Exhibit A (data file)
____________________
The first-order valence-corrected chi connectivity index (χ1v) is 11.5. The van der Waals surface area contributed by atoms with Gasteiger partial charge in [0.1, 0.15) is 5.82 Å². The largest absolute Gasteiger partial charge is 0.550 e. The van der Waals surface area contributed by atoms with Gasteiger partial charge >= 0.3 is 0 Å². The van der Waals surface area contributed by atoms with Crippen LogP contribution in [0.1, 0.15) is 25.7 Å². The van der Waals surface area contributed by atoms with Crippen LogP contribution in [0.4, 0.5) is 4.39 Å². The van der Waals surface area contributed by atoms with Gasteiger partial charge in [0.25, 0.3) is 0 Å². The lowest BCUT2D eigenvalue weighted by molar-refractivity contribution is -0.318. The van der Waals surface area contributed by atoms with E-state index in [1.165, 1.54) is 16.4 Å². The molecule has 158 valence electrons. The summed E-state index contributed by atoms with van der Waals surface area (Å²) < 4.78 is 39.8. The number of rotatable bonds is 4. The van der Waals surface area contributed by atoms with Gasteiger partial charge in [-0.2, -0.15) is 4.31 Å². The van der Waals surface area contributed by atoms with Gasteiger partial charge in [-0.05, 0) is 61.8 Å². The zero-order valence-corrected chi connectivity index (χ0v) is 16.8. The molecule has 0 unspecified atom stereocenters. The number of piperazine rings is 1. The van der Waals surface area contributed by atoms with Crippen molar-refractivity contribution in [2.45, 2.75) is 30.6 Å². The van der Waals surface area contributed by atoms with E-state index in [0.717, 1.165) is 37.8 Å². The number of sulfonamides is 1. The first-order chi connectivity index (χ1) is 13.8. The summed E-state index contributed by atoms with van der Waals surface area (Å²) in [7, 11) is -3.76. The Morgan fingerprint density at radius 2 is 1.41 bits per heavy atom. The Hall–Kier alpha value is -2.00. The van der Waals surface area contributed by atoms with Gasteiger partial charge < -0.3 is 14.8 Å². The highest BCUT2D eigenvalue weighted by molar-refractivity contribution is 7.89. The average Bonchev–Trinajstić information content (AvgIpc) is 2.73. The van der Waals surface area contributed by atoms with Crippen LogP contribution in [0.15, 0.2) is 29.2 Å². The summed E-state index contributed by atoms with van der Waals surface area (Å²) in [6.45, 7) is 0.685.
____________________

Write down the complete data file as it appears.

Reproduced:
The first-order valence-corrected chi connectivity index (χ1v) is 11.5. The van der Waals surface area contributed by atoms with Gasteiger partial charge in [0.1, 0.15) is 5.82 Å². The largest absolute Gasteiger partial charge is 0.550 e. The van der Waals surface area contributed by atoms with Gasteiger partial charge >= 0.3 is 0 Å². The van der Waals surface area contributed by atoms with Crippen LogP contribution in [0.1, 0.15) is 25.7 Å². The van der Waals surface area contributed by atoms with Crippen LogP contribution in [0.4, 0.5) is 4.39 Å². The van der Waals surface area contributed by atoms with Gasteiger partial charge in [0.25, 0.3) is 0 Å². The lowest BCUT2D eigenvalue weighted by molar-refractivity contribution is -0.318. The van der Waals surface area contributed by atoms with E-state index in [1.165, 1.54) is 16.4 Å². The molecule has 158 valence electrons. The summed E-state index contributed by atoms with van der Waals surface area (Å²) < 4.78 is 39.8. The number of rotatable bonds is 4. The van der Waals surface area contributed by atoms with Gasteiger partial charge in [-0.2, -0.15) is 4.31 Å². The van der Waals surface area contributed by atoms with Gasteiger partial charge in [-0.05, 0) is 61.8 Å². The zero-order valence-corrected chi connectivity index (χ0v) is 16.8. The molecule has 0 unspecified atom stereocenters. The number of piperazine rings is 1. The van der Waals surface area contributed by atoms with Crippen molar-refractivity contribution in [2.45, 2.75) is 30.6 Å². The van der Waals surface area contributed by atoms with E-state index in [0.717, 1.165) is 37.8 Å². The number of sulfonamides is 1. The first-order chi connectivity index (χ1) is 13.8. The summed E-state index contributed by atoms with van der Waals surface area (Å²) in [7, 11) is -3.76. The Morgan fingerprint density at radius 2 is 1.41 bits per heavy atom. The Hall–Kier alpha value is -2.00. The van der Waals surface area contributed by atoms with Gasteiger partial charge < -0.3 is 14.8 Å². The highest BCUT2D eigenvalue weighted by molar-refractivity contribution is 7.89. The average Bonchev–Trinajstić information content (AvgIpc) is 2.73. The van der Waals surface area contributed by atoms with Crippen LogP contribution in [0.15, 0.2) is 29.2 Å². The summed E-state index contributed by atoms with van der Waals surface area (Å²) in [6.45, 7) is 0.685.